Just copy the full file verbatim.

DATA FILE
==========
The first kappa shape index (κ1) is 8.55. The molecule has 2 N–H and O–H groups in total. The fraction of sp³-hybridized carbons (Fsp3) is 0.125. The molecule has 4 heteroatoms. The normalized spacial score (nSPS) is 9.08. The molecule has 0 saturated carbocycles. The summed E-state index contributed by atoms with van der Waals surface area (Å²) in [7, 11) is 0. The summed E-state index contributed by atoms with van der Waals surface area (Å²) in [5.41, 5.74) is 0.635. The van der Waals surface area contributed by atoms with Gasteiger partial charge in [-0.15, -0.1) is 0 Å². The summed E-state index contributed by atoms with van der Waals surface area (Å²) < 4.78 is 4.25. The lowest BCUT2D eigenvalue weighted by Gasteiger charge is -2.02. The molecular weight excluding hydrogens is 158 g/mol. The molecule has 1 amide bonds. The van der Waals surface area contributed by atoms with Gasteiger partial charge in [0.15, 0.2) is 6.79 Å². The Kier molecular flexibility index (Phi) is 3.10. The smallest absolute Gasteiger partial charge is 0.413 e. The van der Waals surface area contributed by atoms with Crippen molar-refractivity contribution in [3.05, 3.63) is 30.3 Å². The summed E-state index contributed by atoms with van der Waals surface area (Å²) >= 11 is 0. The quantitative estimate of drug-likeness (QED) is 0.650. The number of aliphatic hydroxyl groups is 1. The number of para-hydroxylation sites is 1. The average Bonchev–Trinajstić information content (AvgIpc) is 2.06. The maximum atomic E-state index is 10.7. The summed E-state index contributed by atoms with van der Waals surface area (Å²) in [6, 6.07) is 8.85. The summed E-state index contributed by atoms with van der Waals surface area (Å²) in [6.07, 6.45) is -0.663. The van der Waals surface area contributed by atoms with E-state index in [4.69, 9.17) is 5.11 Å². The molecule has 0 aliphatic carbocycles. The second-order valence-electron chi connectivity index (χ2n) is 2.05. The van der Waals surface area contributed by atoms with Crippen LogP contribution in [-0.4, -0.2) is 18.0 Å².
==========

The first kappa shape index (κ1) is 8.55. The molecule has 2 N–H and O–H groups in total. The fraction of sp³-hybridized carbons (Fsp3) is 0.125. The molecule has 4 heteroatoms. The normalized spacial score (nSPS) is 9.08. The molecule has 0 saturated carbocycles. The summed E-state index contributed by atoms with van der Waals surface area (Å²) in [7, 11) is 0. The summed E-state index contributed by atoms with van der Waals surface area (Å²) in [5.41, 5.74) is 0.635. The van der Waals surface area contributed by atoms with Gasteiger partial charge in [-0.15, -0.1) is 0 Å². The summed E-state index contributed by atoms with van der Waals surface area (Å²) < 4.78 is 4.25. The lowest BCUT2D eigenvalue weighted by Gasteiger charge is -2.02. The molecular weight excluding hydrogens is 158 g/mol. The molecule has 1 amide bonds. The van der Waals surface area contributed by atoms with Gasteiger partial charge in [0.15, 0.2) is 6.79 Å². The Kier molecular flexibility index (Phi) is 3.10. The smallest absolute Gasteiger partial charge is 0.413 e. The van der Waals surface area contributed by atoms with Crippen molar-refractivity contribution in [3.05, 3.63) is 30.3 Å². The summed E-state index contributed by atoms with van der Waals surface area (Å²) >= 11 is 0. The quantitative estimate of drug-likeness (QED) is 0.650. The number of aliphatic hydroxyl groups is 1. The number of para-hydroxylation sites is 1. The average Bonchev–Trinajstić information content (AvgIpc) is 2.06. The maximum atomic E-state index is 10.7. The summed E-state index contributed by atoms with van der Waals surface area (Å²) in [6, 6.07) is 8.85. The summed E-state index contributed by atoms with van der Waals surface area (Å²) in [6.07, 6.45) is -0.663. The van der Waals surface area contributed by atoms with E-state index in [4.69, 9.17) is 5.11 Å². The molecule has 0 aliphatic carbocycles. The second-order valence-electron chi connectivity index (χ2n) is 2.05. The van der Waals surface area contributed by atoms with Crippen LogP contribution in [-0.4, -0.2) is 18.0 Å².